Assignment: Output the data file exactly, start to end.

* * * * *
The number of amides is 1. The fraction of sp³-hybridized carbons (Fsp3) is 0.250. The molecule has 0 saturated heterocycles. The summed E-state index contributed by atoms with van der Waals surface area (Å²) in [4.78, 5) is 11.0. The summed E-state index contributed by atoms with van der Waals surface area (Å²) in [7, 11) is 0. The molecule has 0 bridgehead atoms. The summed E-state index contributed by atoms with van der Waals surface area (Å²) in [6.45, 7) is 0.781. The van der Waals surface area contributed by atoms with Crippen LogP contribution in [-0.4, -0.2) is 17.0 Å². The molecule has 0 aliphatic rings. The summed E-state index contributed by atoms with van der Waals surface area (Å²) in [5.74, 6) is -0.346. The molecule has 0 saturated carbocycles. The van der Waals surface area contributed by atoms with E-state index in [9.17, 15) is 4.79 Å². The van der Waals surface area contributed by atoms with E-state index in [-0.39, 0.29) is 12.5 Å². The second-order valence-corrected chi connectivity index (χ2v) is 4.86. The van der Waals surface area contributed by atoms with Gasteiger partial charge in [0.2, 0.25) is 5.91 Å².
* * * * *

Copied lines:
The number of amides is 1. The fraction of sp³-hybridized carbons (Fsp3) is 0.250. The molecule has 0 saturated heterocycles. The summed E-state index contributed by atoms with van der Waals surface area (Å²) in [4.78, 5) is 11.0. The summed E-state index contributed by atoms with van der Waals surface area (Å²) in [7, 11) is 0. The molecule has 0 bridgehead atoms. The summed E-state index contributed by atoms with van der Waals surface area (Å²) in [6.45, 7) is 0.781. The van der Waals surface area contributed by atoms with Crippen LogP contribution in [-0.4, -0.2) is 17.0 Å². The molecule has 0 aliphatic rings. The summed E-state index contributed by atoms with van der Waals surface area (Å²) in [5.74, 6) is -0.346. The molecule has 0 saturated carbocycles. The van der Waals surface area contributed by atoms with E-state index in [9.17, 15) is 4.79 Å². The van der Waals surface area contributed by atoms with E-state index in [-0.39, 0.29) is 12.5 Å². The second-order valence-corrected chi connectivity index (χ2v) is 4.86. The van der Waals surface area contributed by atoms with Gasteiger partial charge in [0.2, 0.25) is 5.91 Å².